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Review: Memphis by Tara M. Stringfellow

Review: Memphis by Tara M. Stringfellow

Editorial note: I received a copy of Memphis is exchange for a review. All opinions are my own.

Memphis by Tara M. Stringfellow is one of the best novels you’ll read this year. An extraordinary work of fiction covering three generations of a Southern Black family.

There are some novels you know will be great. You read the synopsis, a bit of background, and yes, even an amazing cover all contributes! So Memphis by Tara M. Stringfellow has been on my radar for quite some time. I couldn’t wait to dive into this story. And in exciting news, Jenna Bush Hager selected the novel for her Read with Jenna Book Club!

I thought Memphis was fantastic. The writing is compelling, vivid and the story is fascinating. Author Tara M. Stringfellow said when crafting the novel, she wanted to write a Black fairy tale.

It’s one of those novels you have to read. There’s so much going on. Lots of joy, sorrow, pain, betrayal—it’s very layered and the characters are quite complex. I loved each of the four main characters.

What’s the Story About

Memphis covers over 70 years. The story is told from four Black women of the same family based in Memphis. We meet Joan as a 10-year-old who has just fled her home with her mother, Miriam, and younger sister, Mya, after her father committed acts of violence against her mother.

They’re now back in Memphis where Miriam grew up and are living with their aunt August and cousin Derek. Joan’s grandfather built this house in the historic Black neighborhood of Douglass—only to be lynched days after becoming the first Black detective in the city.

Joan is uncomfortable being back as she experienced a horrific and traumatic event at the house when she was a toddler. While Joan tries to settle in, the past is relentless with its memories.

The story moves back and forth between the past and the present timeline and features the perspectives of Joan, Miriam, August and their mother, Hazel.

We get to know Miriam throughout the years when she first meets their father, Jax, who seemed like the perfect package but darkness lingered.

August is an extremely talented singer but she has to put everything on hold to keep an eye on her son. She runs a hair salon out of her house, which is the focal point for the women of the community.

And finally, we follow Hazel, who after experiencing a devastating loss, eventually becomes one of the first black nurses in Memphis.

Vivid Characters

I really enjoyed the shifting timeline—it’s not linear but more so follows certain themes of the novel: love, motherhood, trauma, perseverance, racism, the power of a community and more. It’s been a while since I’ve read a multi-perspective story where I truly loved each of the characters. I thought they were so interesting and vivid—very richly drawn. Sometimes fiction just feels real and this one did. Tara M. Stringfellow did base part of the story off of her own family’s history.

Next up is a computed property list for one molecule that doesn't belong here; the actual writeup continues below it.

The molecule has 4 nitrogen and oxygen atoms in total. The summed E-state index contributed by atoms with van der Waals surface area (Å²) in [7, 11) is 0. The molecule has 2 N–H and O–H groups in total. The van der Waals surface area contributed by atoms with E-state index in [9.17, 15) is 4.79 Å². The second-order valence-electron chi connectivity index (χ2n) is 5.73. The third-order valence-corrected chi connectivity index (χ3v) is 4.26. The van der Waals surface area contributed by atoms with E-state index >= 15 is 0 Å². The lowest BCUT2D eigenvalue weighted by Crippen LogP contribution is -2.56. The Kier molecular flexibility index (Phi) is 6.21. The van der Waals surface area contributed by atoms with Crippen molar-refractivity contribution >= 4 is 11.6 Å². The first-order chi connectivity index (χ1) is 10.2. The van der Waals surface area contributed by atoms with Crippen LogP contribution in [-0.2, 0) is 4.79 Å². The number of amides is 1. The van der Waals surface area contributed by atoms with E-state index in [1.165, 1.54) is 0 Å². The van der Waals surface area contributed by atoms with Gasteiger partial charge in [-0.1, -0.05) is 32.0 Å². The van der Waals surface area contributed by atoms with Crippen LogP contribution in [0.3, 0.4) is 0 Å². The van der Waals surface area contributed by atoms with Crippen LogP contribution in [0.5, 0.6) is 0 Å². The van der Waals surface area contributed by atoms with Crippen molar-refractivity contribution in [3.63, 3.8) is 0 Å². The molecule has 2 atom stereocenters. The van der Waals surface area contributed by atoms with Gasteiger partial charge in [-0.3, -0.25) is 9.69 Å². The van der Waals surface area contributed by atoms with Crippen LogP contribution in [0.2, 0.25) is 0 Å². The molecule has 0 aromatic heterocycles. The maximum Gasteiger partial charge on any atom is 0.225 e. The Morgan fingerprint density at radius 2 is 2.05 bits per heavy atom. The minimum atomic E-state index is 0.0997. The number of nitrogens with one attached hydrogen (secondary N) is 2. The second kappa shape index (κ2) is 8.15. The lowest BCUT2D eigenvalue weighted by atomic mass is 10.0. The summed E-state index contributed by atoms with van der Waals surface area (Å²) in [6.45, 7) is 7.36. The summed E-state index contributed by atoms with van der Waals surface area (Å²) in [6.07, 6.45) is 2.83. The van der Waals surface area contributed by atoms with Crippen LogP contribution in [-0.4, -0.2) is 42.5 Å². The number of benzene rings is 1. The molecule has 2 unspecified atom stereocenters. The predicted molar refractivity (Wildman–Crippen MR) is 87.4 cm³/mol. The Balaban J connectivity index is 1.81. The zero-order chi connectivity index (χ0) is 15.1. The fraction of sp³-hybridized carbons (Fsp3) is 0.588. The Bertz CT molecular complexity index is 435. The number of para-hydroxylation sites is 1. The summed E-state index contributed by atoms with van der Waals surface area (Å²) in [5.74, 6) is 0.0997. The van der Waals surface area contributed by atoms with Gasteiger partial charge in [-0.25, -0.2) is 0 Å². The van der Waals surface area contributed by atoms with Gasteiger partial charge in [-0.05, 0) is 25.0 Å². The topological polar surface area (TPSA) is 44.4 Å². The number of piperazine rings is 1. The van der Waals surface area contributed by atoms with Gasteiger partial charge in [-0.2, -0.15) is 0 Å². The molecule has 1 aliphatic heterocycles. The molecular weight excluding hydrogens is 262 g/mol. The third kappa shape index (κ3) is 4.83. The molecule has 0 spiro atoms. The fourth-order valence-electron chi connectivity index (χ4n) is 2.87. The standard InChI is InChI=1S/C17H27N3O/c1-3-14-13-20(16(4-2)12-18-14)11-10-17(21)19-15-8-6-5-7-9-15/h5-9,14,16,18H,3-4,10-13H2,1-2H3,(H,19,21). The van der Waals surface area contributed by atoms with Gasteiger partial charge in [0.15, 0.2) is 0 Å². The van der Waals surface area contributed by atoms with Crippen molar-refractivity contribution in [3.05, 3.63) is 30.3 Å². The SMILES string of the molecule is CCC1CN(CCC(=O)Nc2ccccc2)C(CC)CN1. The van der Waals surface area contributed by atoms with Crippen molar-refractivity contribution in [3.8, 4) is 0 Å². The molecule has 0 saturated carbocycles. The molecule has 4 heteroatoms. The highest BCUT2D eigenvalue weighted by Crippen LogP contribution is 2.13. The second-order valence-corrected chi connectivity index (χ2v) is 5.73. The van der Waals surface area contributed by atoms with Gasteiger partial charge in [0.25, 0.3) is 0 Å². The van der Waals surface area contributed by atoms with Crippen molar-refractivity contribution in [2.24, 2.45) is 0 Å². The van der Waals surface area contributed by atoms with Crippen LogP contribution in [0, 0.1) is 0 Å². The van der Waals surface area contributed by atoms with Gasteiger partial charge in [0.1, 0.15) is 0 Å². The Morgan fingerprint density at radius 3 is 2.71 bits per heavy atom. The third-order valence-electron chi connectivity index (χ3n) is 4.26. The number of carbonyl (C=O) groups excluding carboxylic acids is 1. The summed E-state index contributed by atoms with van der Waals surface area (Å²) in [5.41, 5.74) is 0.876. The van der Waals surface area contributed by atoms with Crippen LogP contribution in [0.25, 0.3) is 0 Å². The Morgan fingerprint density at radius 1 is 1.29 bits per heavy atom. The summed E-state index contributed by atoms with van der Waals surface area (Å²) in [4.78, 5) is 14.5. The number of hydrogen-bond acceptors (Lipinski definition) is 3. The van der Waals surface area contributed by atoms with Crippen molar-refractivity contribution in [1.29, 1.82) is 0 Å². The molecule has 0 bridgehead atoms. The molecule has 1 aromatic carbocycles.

Each of our four main characters are distinct and I especially loved Joan and wanted to give her a big hug. I do want to give a warning that this is not an easy read in some aspects and early on, we learn that there was child abuse and brutality. I will say the author Tara M. Stringfellow does handle it with as much care as possible without minimizing the horrors.


Sometimes a city serves as a character in itself and it does in this case. The author showcases Memphis is all of is glory and also its reality too. She shows how the city has changed over 70 years. What has remained is a sense of community.

It makes you think about what a community means to you. Is it simply just a place to live or is the neighborhood an extension of your own family? I’ve personally moved quite a bit both as a child and an adult and I’ve never really had a sense of community (at least not yet) so I think it’s fascinating to read about.

Also I have to say, I especially loved the scenes at August’s hair salon where the women of the community gather to discuss anything and everything.


Memphis is a must-read. You’ll love the women of the family and it doesn’t shy away from hard topics that are still prevalent today. Tara M. Stringfellow is an author to watch for sure. For book clubs, check out my discussion questions here.


Saturday 25th of March 2023

Regarding Memphis, I feel that the book may assist in stirring up the stereotypes. This story has been written before by other African Americans- the themes, misfortunes etc.. are similar here as they are to others. It feels like Tara Stringfellow has gone out of her way to place EVERY horrible occurrence in this book as though they are solely synonymous w/ living as an A.A.

I want to continue reading the book yet I cringe at the inevitable thought of non-A.A. people who will take this largely fiction novel as gospel relative to ALL people of color. For many fake means real, ESPECIALLY as it relates to p.o.c.